The fourth chapter deals with the human as animal, as well as with violence toward the animal in Sinha’s Animal’s People (2007) and Coetzee’s lecture The Lives of Animals (1999). Singh reads Animal, the main character of Sinha’s novel, as a dehumanized subject whose disfigured body opens up potential paths of relationality. One such relationship is the one between Animal and his canine companion, Jara, who is introduced in the novel as Animal’s “friend” (125). By the end of the novel, Animal embraces his animality and arrives at a humanimal ethics that allows him to live with Jara and create a space for another dehumanized person, Anjali, in queer solidarity (126). Singh uses The Lives of Animals and her own experiences with her cat, Cassie, to embrace a queer solidarity through “active, unmasterful forms of self-dispossession” (126). Her discussion of the ailing of Cassie and the weakening of the humanimal bond between author and cat situates the realities of “being with/as animals” (140), while her reading of Coetzee highlights the complexities of “sympathetic imagination” which extends itself to “that which thought cannot foreclose” (142). Key to this ability to imagine is the Halberstamian idea of failure. Failure is always a possibility in the humanimal relationship, as there is always a foundation of alterity in imagining the nonhuman. Humans should strive toward dispossession, a “humanimal ethics” that encourages a revisioning of the structures of subjectivity and offer “new ways of becoming the creatures we are” (146, 147). By examining the structures of our relationships to animals, and our own animality, Singh suggests that we can shift away from mastery into a queer relationality reliant on her idea of dehumanization.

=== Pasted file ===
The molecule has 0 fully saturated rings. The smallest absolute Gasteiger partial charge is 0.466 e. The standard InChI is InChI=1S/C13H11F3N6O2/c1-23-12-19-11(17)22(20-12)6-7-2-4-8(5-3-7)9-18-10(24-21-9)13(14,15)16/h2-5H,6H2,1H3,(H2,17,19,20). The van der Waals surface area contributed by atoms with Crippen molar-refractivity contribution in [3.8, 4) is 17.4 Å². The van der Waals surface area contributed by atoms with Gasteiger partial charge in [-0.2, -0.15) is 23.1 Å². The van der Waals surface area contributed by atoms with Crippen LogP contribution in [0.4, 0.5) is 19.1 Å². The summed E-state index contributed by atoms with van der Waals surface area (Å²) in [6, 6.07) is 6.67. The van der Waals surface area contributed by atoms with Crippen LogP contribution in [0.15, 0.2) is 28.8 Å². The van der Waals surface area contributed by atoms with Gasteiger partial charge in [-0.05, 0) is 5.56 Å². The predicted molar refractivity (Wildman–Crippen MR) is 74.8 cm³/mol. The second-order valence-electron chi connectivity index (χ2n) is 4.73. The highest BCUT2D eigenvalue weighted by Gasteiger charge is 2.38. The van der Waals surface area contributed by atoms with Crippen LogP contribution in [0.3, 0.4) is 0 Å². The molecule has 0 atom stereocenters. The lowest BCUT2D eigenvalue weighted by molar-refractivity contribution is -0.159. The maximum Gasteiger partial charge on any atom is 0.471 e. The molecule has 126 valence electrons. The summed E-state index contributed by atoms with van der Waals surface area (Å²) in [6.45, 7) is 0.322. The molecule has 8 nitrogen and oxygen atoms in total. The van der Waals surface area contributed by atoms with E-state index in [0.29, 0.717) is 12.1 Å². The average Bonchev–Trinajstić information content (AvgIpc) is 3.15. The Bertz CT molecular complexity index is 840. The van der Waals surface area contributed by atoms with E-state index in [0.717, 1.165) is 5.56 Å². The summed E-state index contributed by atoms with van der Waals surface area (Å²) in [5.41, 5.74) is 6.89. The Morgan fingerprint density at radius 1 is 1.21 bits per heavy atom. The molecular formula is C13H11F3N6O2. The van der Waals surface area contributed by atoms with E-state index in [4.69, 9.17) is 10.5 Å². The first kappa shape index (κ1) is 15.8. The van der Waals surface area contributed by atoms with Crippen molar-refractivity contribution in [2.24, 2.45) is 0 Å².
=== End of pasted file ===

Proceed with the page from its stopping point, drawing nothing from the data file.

In the final chapter, Singh brings her discussion to a close with the idea of discomfort, using Sara Ahmed’s work on the feeling as “generative” and “transformative” (151). She examines discomfort by reading Jamaica Kincaid’s reflections on her work in her garden, and the questions of mastery that her language replicates and reworks. Singh writes that Kincaid’s “garden writing emphasizes a subject whose position in relation to the ‘natural’ remains haunted by…. the force of Enlightenment thought” (161). However, Kincaid is able to vanish the specter of the Enlightenment during moments in which she engages in dehumanization by aligning herself with animals in her garden and acknowledging her complicity in the erasure of the Nepalese people in recounting her own travels (164, 168). By reading Kincaid’s work in the garden—her transplanting, flourishings, and failures—Singh ends this chapter, and the book, by returning to the idea of “vital ambivalence” as a way to uproot “masterful subjectivities” to create a better future.

Several questions remain for me after finishing Unthinking Mastery. If failure and vulnerability are the primary method of unthinking mastery, what might failure look like between vulnerable subjects? Where does failure fit in the matrix of queer subjectivity and decolonization?  Further, how do reconfigurations of “humanimal ethics” relate to failure and vulnerability? How does unlearning mastery contribute to these ethics? These questions, and many more that Singh raises, are ripe for further inquiry, especially by queer and feminist ecocritics. A deft intervention in several different fields, Unthinking Mastery powerfully examines the insidious ways that the legacies of colonialism have infiltrated critical conversations in affect, queer, and ecocritical studies.